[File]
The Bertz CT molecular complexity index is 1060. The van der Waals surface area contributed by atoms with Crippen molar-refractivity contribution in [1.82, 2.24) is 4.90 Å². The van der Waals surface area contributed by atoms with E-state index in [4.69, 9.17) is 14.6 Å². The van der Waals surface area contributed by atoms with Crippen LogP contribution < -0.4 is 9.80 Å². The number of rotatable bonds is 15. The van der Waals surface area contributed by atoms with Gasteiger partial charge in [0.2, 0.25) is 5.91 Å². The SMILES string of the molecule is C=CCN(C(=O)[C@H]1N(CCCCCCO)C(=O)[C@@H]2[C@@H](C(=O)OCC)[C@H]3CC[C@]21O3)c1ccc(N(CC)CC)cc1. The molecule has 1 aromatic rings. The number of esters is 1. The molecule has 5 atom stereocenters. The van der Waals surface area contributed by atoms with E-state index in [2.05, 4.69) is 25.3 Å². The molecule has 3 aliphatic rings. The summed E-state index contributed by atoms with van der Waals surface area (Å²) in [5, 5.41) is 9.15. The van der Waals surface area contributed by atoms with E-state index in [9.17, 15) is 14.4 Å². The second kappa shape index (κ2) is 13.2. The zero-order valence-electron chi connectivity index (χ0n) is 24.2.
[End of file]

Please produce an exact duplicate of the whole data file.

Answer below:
The Bertz CT molecular complexity index is 1060. The van der Waals surface area contributed by atoms with Crippen molar-refractivity contribution in [1.82, 2.24) is 4.90 Å². The van der Waals surface area contributed by atoms with E-state index in [4.69, 9.17) is 14.6 Å². The van der Waals surface area contributed by atoms with Crippen LogP contribution < -0.4 is 9.80 Å². The number of rotatable bonds is 15. The van der Waals surface area contributed by atoms with Gasteiger partial charge in [0.2, 0.25) is 5.91 Å². The SMILES string of the molecule is C=CCN(C(=O)[C@H]1N(CCCCCCO)C(=O)[C@@H]2[C@@H](C(=O)OCC)[C@H]3CC[C@]21O3)c1ccc(N(CC)CC)cc1. The molecule has 1 aromatic rings. The number of esters is 1. The molecule has 5 atom stereocenters. The van der Waals surface area contributed by atoms with E-state index in [2.05, 4.69) is 25.3 Å². The molecule has 3 aliphatic rings. The summed E-state index contributed by atoms with van der Waals surface area (Å²) in [5, 5.41) is 9.15. The van der Waals surface area contributed by atoms with E-state index in [9.17, 15) is 14.4 Å². The second kappa shape index (κ2) is 13.2. The zero-order valence-electron chi connectivity index (χ0n) is 24.2.